House subcommittee hearing looks at how to better protect data from cyberattacks

Data security vulnerabilities in federal and state security regulations were examined in a hearing this week by the House Subcommittee on Financial Institutions and Consumer Credit.

Lawmakers need to work to identify gaps in security to protect against cyberattacks and enhance efforts by financial institutions to safeguard consumers’ financial data, subcommittee chairman Blaine Luetkemeyer (R-MO) said.

“More than 15 million Americans were victims of cyber fraud or identity theft last year,” Luetkemeyer said. “While data security has been a hot topic since the latest breach, Equifax isn’t where the problem started and if we don’t act, it isn’t where the problem will end. With each attack more dangerous and more advanced than the last, it is crucial that every aspect of data security is examined.”

The chairman said lawmakers need to reduce red tape, create standards, and foster harmonization among federal and state agencies on data security.

Kenneth Bentsen, president and CEO of the Securities Industry and Financial Markets Association, said cybercrime is a larger criminal enterprise than the global narcotics trade.

“The financial services industry is a top target facing tens of thousands of attacks each day,” Bentsen said. “While data breaches of customer information dominate headlines, and are an appropriate concern for policymakers, a major cyberattack on critical financial market infrastructure or one that destroys records and financial data, is a risk with a potentially far larger impact on the economy. While regulation and supervision of cyber preparedness has an important role in the collective cyber defense effort, the emergence of many regulations from multiple regulators may lead to a suboptimal balance of industry resources devoted to compliance versus security.”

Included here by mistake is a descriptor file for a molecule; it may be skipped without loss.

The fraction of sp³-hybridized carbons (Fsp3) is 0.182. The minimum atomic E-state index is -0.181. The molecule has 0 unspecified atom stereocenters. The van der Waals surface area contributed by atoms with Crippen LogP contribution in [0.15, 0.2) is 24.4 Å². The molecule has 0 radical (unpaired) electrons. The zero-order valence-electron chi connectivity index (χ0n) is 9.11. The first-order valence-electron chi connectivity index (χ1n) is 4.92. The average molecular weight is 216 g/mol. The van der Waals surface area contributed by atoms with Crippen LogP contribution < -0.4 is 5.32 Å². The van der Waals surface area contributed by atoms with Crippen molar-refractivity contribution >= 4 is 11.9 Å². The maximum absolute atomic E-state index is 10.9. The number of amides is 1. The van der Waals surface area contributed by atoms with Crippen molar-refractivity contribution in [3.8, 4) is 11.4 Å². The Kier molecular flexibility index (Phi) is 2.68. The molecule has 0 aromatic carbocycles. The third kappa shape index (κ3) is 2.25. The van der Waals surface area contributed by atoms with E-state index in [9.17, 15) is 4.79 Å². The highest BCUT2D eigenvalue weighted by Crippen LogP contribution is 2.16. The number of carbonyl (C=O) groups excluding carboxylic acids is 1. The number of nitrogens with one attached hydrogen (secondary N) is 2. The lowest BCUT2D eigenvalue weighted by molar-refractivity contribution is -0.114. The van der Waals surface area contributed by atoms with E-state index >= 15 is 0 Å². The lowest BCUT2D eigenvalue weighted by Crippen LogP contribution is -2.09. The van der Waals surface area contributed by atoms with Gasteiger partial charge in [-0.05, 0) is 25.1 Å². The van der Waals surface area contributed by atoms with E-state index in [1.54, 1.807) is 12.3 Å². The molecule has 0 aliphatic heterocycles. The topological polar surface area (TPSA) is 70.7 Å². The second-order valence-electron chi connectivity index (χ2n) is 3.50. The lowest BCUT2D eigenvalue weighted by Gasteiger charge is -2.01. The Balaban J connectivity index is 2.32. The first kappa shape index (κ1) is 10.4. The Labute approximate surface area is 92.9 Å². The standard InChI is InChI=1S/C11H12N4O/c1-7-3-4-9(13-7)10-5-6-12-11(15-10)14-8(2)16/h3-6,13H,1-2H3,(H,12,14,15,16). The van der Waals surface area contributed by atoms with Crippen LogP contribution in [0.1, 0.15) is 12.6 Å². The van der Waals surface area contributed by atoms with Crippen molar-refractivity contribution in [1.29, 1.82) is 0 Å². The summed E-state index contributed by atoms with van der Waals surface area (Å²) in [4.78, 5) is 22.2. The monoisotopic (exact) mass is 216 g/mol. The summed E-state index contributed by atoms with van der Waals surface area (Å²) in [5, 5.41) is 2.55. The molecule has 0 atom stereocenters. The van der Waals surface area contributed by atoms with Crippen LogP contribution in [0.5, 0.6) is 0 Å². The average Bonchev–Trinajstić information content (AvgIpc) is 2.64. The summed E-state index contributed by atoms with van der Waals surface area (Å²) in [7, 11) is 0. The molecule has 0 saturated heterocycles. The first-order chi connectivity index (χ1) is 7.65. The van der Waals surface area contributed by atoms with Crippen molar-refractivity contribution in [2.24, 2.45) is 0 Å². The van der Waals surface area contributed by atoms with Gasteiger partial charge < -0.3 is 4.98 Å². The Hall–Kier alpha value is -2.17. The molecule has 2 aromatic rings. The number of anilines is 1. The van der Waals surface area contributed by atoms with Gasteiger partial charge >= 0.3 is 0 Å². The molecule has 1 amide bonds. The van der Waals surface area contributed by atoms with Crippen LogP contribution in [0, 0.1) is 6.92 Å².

Daniel Mennenoh, president of H.B. Wilkinson Title Company, said this is not a problem the industry can fix on its own.

“What is so frustrating is that there is no amount of money we can spend to protect our consumers from being targeted by these criminals,” he said. “The only thing that will help is to increase awareness so that our customers can help protect themselves.”

Debra Schwartz, president and CEO of Mission Federal Credit Union, said we have reached a tipping point on this issue.

“NAFCU (National Association of Federally Insured Credit Unions) member credit unions and the 110 million credit union members across the country are looking to Congress to address data security issues and move forward with meaningful legislation that will make a difference to consumers,” she said.